A much newer technology, again for determining whether a ball has hit a bat or batsman’s leg pad, is the Hot Spot infrared imaging system. Two infrared cameras located on the opposite sides of the ground above the field of play continuously record an image. The infrared image shows a bright spot where the ball hits because the friction would have increased the temperature in that area. The technology can increase the effectiveness of replays, especially for umpiring purposes.
Similar technologies are used in various sports. In archery, for example, miniature Doppler radars are embedded in the bows to measure speed and other parameters that could help in training as well as scoring decisions.
Wireless sensor networks promise even more
Speaking of on-field technologies, we cannot ignore the potential of wireless sensor networks to revolutionise crick-et, football or any game for that matter.
Many prototypes of wireless sensor networks, especially body sensor networks for sports purposes, have been demonstrated in the recent past. A wireless sensor network comprises a large number of wireless nodes that can communicate with each other and with a central host, transmitting data in real time. Some advanced sensors could even have a certain level of on-board processing capability to crunch bulky data into a single relevant figure and transmit only that to the host. The transmitted details could be about a player’s position, a ball or bat’s position, a player’s heartbeat, energy level and so on. The information from various sensors would be collated and interpreted by the host computer for performance or game analysis.
Sensor networks could also be an umpire’s aid, but more promising is their application in performance assessment and training, especially of a team as a whole.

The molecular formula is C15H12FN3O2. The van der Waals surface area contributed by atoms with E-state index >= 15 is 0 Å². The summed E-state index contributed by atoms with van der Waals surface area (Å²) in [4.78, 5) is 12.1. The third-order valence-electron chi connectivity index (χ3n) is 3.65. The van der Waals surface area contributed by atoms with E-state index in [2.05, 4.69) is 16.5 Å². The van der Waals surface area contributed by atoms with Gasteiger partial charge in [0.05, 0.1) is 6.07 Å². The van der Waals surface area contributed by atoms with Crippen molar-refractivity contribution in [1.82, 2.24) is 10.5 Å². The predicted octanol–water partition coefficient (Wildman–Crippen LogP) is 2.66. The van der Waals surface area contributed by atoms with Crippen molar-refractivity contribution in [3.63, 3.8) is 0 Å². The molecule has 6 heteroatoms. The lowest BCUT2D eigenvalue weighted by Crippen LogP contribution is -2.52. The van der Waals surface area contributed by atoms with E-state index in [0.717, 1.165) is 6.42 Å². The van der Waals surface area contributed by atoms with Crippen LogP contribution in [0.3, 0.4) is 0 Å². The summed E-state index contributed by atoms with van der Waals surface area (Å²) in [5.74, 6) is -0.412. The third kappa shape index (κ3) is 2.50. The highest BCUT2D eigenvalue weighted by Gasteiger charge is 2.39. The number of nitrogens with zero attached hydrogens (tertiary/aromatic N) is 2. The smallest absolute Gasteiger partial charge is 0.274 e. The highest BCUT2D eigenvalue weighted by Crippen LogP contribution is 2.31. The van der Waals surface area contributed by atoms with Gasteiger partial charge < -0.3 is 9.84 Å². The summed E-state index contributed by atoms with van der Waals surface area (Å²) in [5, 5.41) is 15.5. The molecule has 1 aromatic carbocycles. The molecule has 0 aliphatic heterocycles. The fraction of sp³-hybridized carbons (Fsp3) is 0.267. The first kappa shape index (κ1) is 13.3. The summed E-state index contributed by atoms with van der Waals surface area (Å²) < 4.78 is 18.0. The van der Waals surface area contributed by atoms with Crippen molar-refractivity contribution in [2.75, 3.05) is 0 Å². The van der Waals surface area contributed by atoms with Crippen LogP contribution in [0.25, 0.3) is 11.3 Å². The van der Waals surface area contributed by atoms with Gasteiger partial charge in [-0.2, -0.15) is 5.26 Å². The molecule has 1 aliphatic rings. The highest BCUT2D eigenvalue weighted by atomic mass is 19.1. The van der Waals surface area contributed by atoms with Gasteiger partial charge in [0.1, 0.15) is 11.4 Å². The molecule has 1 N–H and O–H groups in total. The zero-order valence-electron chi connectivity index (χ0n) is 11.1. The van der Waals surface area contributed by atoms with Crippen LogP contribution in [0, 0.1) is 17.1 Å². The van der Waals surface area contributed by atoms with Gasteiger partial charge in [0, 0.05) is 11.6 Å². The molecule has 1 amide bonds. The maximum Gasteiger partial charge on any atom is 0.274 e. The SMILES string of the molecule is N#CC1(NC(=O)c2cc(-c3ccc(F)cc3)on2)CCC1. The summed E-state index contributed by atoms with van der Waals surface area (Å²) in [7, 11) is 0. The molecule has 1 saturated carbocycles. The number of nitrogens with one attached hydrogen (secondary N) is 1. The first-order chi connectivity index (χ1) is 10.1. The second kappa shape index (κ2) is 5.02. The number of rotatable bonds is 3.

A close parallel can be drawn from the European rugby teams’ experiments with radio frequency identification (RFID) technology. The teams are experimenting with the use of RFID tags to transmit the exact coordinates of the ball and players at an astounding 2000 times per second. The information can be used to calculate movement, speed, accuracy, and even force of impact.
Incidentally, as far back as 2009, Apple patented a “network of sensors that deliver real-time velocity, impact, rotation and other data from sporting event participants to the Web.” Let us see what application they came up with.
Nowadays, athletes are sporting a lot of electronics on their body, in their attire, accessories, etc, and not for frivolous reasons. Wearable electronics aids sportsmen mainly in fitness and performance analysis.
For some time now, Australian players are known to wear clothing that measures their heartbeat while training. Many such advanced suits for sports persons are now easily available in foreign markets.
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Since players’ positions, speed, movement, etc are very critical to the success of most sports, GPS or location-based applications are becoming very popular in the sports arena.
The players would have to wear a thin band embedded with a chip, or simply have the chip stitched into their shirt, so that the coach can analyse their movements and positions in real-time using the relevant software applications. While in team sports this could help develop strategies and improve the game, in athletics it could help in performance analysis. If used wisely in games like cycling or motor-racing, it could even be life-saving as such location-information could help anticipate and prevent accidents.
Last month, a company called UnderArmour launched a sports garment with an integrated electronics system. The garment contains a removable sensor pack near the breastbone and can give an athlete or coach instant feedback on breathing rate, heart rate, temperature and movements. The sensor pack contains a tri-axial accelerometer developed in conjunction with a Maryland company called Zephyr. The system measures acceleration and change of direction, which can be used to understand a player’s performance. The data can be transmitted to wireless devices such as laptops and mobile phones. The company has now started launching these exclusively for selected teams, and by next year it will be available on store shelves.